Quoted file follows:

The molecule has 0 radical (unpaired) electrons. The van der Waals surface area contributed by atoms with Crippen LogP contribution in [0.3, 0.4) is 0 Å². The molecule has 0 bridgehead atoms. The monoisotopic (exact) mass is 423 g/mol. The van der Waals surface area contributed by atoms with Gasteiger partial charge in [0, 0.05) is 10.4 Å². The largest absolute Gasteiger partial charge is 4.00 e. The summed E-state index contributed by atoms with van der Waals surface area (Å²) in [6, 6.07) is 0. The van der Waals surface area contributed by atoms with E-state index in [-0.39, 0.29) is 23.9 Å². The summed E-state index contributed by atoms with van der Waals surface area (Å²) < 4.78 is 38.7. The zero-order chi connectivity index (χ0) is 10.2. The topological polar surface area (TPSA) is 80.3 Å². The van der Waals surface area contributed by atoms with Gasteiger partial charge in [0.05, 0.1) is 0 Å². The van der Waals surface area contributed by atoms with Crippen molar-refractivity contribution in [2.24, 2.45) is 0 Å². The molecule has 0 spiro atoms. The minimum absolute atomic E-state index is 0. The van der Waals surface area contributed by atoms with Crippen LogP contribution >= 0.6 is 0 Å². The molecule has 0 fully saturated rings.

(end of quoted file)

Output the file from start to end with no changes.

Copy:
The molecule has 0 radical (unpaired) electrons. The van der Waals surface area contributed by atoms with Crippen LogP contribution in [0.3, 0.4) is 0 Å². The molecule has 0 bridgehead atoms. The monoisotopic (exact) mass is 423 g/mol. The van der Waals surface area contributed by atoms with Gasteiger partial charge in [0, 0.05) is 10.4 Å². The largest absolute Gasteiger partial charge is 4.00 e. The summed E-state index contributed by atoms with van der Waals surface area (Å²) in [6, 6.07) is 0. The van der Waals surface area contributed by atoms with E-state index in [-0.39, 0.29) is 23.9 Å². The summed E-state index contributed by atoms with van der Waals surface area (Å²) < 4.78 is 38.7. The zero-order chi connectivity index (χ0) is 10.2. The topological polar surface area (TPSA) is 80.3 Å². The van der Waals surface area contributed by atoms with Gasteiger partial charge in [0.05, 0.1) is 0 Å². The van der Waals surface area contributed by atoms with Crippen molar-refractivity contribution in [2.24, 2.45) is 0 Å². The molecule has 0 spiro atoms. The minimum absolute atomic E-state index is 0. The van der Waals surface area contributed by atoms with Crippen LogP contribution >= 0.6 is 0 Å². The molecule has 0 fully saturated rings.